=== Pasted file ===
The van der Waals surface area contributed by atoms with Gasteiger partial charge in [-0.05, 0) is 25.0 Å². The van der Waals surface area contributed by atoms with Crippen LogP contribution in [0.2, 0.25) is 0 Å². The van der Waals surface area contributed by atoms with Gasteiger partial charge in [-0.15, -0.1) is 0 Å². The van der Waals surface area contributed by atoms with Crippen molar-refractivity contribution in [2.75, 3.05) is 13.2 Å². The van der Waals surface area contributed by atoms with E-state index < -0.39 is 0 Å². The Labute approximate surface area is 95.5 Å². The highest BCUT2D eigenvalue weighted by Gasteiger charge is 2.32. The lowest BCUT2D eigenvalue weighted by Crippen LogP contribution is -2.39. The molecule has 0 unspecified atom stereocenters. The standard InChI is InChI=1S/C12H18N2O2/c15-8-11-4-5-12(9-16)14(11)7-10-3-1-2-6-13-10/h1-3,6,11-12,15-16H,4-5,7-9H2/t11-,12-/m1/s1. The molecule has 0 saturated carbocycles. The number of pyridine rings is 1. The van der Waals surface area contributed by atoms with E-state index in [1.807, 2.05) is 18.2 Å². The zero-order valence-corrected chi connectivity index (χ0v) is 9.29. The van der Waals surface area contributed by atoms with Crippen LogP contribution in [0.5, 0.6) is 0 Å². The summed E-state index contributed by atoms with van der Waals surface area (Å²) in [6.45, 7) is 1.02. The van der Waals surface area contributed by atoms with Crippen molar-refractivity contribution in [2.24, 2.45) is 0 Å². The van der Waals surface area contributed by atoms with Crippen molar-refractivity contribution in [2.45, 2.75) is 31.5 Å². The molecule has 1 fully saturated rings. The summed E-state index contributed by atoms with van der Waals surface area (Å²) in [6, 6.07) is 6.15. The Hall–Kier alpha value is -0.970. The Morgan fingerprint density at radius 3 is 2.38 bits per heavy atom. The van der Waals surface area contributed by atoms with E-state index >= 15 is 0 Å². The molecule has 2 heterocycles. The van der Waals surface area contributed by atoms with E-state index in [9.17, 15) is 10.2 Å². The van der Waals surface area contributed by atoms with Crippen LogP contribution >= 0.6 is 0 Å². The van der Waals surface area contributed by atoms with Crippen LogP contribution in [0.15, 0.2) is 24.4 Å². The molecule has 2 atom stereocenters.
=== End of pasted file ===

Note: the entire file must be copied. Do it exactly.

The van der Waals surface area contributed by atoms with Gasteiger partial charge in [-0.05, 0) is 25.0 Å². The van der Waals surface area contributed by atoms with Crippen LogP contribution in [0.2, 0.25) is 0 Å². The van der Waals surface area contributed by atoms with Gasteiger partial charge in [-0.15, -0.1) is 0 Å². The van der Waals surface area contributed by atoms with Crippen molar-refractivity contribution in [2.75, 3.05) is 13.2 Å². The van der Waals surface area contributed by atoms with E-state index < -0.39 is 0 Å². The Labute approximate surface area is 95.5 Å². The highest BCUT2D eigenvalue weighted by Gasteiger charge is 2.32. The lowest BCUT2D eigenvalue weighted by Crippen LogP contribution is -2.39. The molecule has 0 unspecified atom stereocenters. The standard InChI is InChI=1S/C12H18N2O2/c15-8-11-4-5-12(9-16)14(11)7-10-3-1-2-6-13-10/h1-3,6,11-12,15-16H,4-5,7-9H2/t11-,12-/m1/s1. The molecule has 0 saturated carbocycles. The number of pyridine rings is 1. The van der Waals surface area contributed by atoms with E-state index in [1.807, 2.05) is 18.2 Å². The zero-order valence-corrected chi connectivity index (χ0v) is 9.29. The van der Waals surface area contributed by atoms with Crippen LogP contribution in [0.5, 0.6) is 0 Å². The summed E-state index contributed by atoms with van der Waals surface area (Å²) in [6.45, 7) is 1.02. The van der Waals surface area contributed by atoms with Crippen molar-refractivity contribution in [2.24, 2.45) is 0 Å². The van der Waals surface area contributed by atoms with Crippen molar-refractivity contribution in [2.45, 2.75) is 31.5 Å². The molecule has 1 fully saturated rings. The summed E-state index contributed by atoms with van der Waals surface area (Å²) in [6, 6.07) is 6.15. The Hall–Kier alpha value is -0.970. The Morgan fingerprint density at radius 3 is 2.38 bits per heavy atom. The van der Waals surface area contributed by atoms with E-state index >= 15 is 0 Å². The molecule has 2 heterocycles. The van der Waals surface area contributed by atoms with E-state index in [9.17, 15) is 10.2 Å². The van der Waals surface area contributed by atoms with Crippen LogP contribution >= 0.6 is 0 Å². The van der Waals surface area contributed by atoms with Crippen LogP contribution in [0.15, 0.2) is 24.4 Å². The molecule has 2 atom stereocenters.